How Does SEC Basketball Compare?


College Football began its’ hibernation this week, but the good news is College Basketball returns, and it takes center stage until April. As we brought in the New Year, teams finished non-conference games, and started their conference schedules. The SEC, in particular, has already gotten into the conference swing of things. When we talk about College Basketball, the SEC rarely gets notoriety (other than Kentucky); in fact, most would consider the SEC average (if that) when it comes to basketball. I asked myself the question, “How does the SEC ACTUALLY compare to other conferences?” Then I thought, “Well, let’s analyze College Basketball to see how they really stack up.” Immediately, I thought up three phases of College basketball to compare; Head-to-Head non-conference records (against ranked opponents), style of play, and personnel. These criteria should give us a good picture of the conference hierarchy.

To see if you’re better than someone, what do you do? Play them right? Yes. Exactly. So, if we examine the SEC’s non-conference schedule, then we will know a little more about the SEC. Instead of listing all the teams the SEC played that were non-conference, I took note solely of ranked teams. To be fair though, the SEC, for the most part, only played non-conference teams that were ranked, and if they weren’t ranked, they had a reputation for success in the tournament. Notable ranked teams the SEC played so far; Kansas (3 times), VCU, Butler, Iowa State (3 times), Gonzaga, and Wichita State. Out of all the ranked games, the SEC went 8-10, and the SEC East went 6-7. At first glance, 8-10 looks decent, and could be consider good, but no, Kentucky had 4 of those wins (4-0 in fact). Assuming Kentucky is an outlier for the SEC, which it is, especially this year, the non-conference record looks pitiful. The only SEC wins against ranked teams other than Kentucky was Tennessee (Beat #15 Butler) and South Carolina (Beat #9 Iowa State). However, in the Big 12 challenge, the SEC went 4-6, and had multiple teams win. What does all this mean? It means top to bottom, the SEC isn’t near the upper echelon of college basketball conferences, but held its own against a solid Big 12 conference, in my opinion.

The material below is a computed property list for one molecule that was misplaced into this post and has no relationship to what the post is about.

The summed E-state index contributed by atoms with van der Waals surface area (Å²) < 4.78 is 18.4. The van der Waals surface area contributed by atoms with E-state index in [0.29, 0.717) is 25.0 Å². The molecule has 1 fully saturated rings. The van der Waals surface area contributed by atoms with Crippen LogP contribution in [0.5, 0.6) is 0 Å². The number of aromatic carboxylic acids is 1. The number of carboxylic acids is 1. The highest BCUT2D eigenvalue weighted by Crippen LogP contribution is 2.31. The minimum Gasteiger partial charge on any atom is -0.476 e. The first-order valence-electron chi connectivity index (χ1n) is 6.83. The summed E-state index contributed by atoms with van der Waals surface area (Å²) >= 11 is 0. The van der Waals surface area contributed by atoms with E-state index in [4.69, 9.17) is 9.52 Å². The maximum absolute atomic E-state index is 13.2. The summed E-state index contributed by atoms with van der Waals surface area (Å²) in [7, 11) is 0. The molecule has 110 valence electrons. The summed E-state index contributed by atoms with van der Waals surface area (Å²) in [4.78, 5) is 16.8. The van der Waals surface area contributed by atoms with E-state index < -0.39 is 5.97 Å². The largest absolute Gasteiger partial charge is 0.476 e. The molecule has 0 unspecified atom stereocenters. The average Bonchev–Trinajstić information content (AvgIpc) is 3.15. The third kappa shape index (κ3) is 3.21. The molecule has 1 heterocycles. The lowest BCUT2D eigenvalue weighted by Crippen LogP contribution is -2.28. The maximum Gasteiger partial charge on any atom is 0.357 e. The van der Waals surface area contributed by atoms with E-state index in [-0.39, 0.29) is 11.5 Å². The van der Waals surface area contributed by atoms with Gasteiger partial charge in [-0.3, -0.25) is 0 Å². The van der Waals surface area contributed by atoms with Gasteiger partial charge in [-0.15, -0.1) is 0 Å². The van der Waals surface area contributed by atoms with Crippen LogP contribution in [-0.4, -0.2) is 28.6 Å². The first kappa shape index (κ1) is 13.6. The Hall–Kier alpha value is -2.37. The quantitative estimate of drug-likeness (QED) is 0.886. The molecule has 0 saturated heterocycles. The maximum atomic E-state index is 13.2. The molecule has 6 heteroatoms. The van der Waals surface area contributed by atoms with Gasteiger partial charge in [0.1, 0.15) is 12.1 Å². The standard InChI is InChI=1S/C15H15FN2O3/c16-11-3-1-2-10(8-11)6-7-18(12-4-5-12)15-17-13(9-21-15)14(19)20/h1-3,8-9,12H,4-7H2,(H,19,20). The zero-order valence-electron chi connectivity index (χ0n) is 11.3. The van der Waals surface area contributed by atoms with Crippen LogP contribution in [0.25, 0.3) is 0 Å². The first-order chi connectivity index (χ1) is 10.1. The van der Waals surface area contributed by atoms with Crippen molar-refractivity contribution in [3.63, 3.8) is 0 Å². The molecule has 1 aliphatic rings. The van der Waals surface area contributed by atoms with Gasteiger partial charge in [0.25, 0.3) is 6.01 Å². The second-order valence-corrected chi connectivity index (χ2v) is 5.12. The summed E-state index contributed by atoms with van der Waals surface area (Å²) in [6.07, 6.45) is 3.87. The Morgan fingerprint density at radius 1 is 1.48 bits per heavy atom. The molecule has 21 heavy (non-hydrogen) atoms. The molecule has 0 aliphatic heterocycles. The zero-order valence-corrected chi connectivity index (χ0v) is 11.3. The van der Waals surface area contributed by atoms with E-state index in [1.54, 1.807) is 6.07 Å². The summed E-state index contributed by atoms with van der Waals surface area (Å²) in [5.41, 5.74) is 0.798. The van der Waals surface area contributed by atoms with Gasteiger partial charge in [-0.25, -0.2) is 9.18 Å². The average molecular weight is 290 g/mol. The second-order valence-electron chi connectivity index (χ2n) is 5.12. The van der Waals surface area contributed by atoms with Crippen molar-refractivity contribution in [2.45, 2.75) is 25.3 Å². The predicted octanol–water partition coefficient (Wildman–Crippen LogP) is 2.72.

Now that we have examined the head-to-head battles, we can peer into the style of play the SEC demands. When I think style of play, I jump to offensive and defensive scheme, coupled with tempo. Let’s look at other conferences, make a generalization about Division I basketball, and compare that generalization to the SEC. Elsewhere in College Basketball, offenses are full of firepower. Teams are littered with great shooting, as well as big men who can score. Teams like Kansas, Texas, and Wisconsin (just to provide examples) have dominating big men. As far as shooters go, teams like Louisville, Duke, and North Carolina (typically) pride themselves in recruiting (shooters) the best. Games in other conferences tend to be higher scoring than the SEC. If there is one aspect of basketball the SEC lacks, it is the ability to score points. SEC teams usually don’t score over 80 points, in fact, most of the time, they have trouble-reaching 70, or sometimes even 60 consistently. I watched a game last week where the teams finished in the 30’s and 40’s. Some might say low scores indicate lackluster recruits, however, it has to do with style of play. The SEC puts more emphasis on defense than offense. A powerhouse like Kentucky is the best in the conference when it comes to defense, and sometimes, too good. The Wildcats have their own problems with scoring because they are so focused on defense. The Wildcats heavy defensive scheme can be extrapolated to say something about the conference as a whole. The SEC plays great defense, but not good enough offense to compete with other conferences from a style of play point of view. Kentucky can compete at the top level, but as a conference, the SEC cannot. Again, the SEC just doesn’t stack up in comparison to the other conferences style of play. My goal is not to say the SEC is terrible, but that College Basketball today has become a bit too up-tempo for SEC teams. Let the record show that College Basketball isn’t fast enough in my opinion. So, for the SEC to be that slow is significant. One way for the SEC to combat this is to create more shots for shooters. Another would be an up-tempo, aggressive scheme.